Green’s Dictionary of Slang

do n.

[note 1910s milit. jargon do, an offensive]

1. [mid–late 17C; 20C+] (also doo) a success; esp. in phr. make a do of

2. [early 19C] (Uk Und.) a (street) robbery.

3. [19C+] a fraud, a swindle; a (practical) joke.

4. [early 19C+] a party, a celebration, a dinner etc, often reasonably formal.

5. [mid-19C] a confidence trickster.

6. [mid-19C] (US) noise, confusion.

7. [late 19C] a cup of coffee.

8. [late 19C+] a period of suffering, usu. physical, e.g. I’ve had a rotten do today.

9. [1900s] (Aus.) any criminal activity.

10. [1910s+] an attack, a gang fight; in weak use, an argument.

11. [1930s+] (also doo) excrement, usu. animal; also attrib. (and fig.).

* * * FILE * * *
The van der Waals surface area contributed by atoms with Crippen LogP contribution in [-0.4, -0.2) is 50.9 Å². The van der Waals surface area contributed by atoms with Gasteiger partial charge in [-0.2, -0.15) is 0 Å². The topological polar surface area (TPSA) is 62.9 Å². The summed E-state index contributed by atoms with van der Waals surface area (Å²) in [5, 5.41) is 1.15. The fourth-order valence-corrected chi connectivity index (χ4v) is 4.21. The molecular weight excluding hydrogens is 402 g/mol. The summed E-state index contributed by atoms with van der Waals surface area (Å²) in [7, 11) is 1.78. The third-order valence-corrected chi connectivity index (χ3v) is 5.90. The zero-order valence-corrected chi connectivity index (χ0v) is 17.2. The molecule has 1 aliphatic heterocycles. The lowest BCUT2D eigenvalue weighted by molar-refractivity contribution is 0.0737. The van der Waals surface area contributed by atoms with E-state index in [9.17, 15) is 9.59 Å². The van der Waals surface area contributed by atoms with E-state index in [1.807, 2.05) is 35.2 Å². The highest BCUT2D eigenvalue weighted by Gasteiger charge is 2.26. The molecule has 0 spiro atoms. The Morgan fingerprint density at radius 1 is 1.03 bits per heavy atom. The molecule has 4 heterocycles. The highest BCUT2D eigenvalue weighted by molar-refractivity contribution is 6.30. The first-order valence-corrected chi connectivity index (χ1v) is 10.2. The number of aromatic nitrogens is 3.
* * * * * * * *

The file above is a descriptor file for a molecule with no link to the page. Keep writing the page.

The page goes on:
12. [1960s–70s] (drugs) a shot or measure of a narcotic drug.

13. [1960s+] (US black/campus) a haircut.

14. [1960s+] (US black, also doo) straightened hair; as v., to straighten.

15. [1970s] (US black) an Afro hairstyle.

16. [1990s+] (US) a business, an organization.

In phrases

do one’s do (v.)

[20C+] (US) to do what is necessary, to do what one must do.

do the do (v.)

1. [1950s+] (US black/campus) to have sexual intercourse.

2. [1990s+] to pass time.

3. [1990s+] (US campus) to do a necessary task.

have a bit of a do (v.)

[1940s] (Aus.) to suffer a bout of veneral disease.

make a do of (v.)

[mid-19C+] to succeed at, to ‘make a go’ of.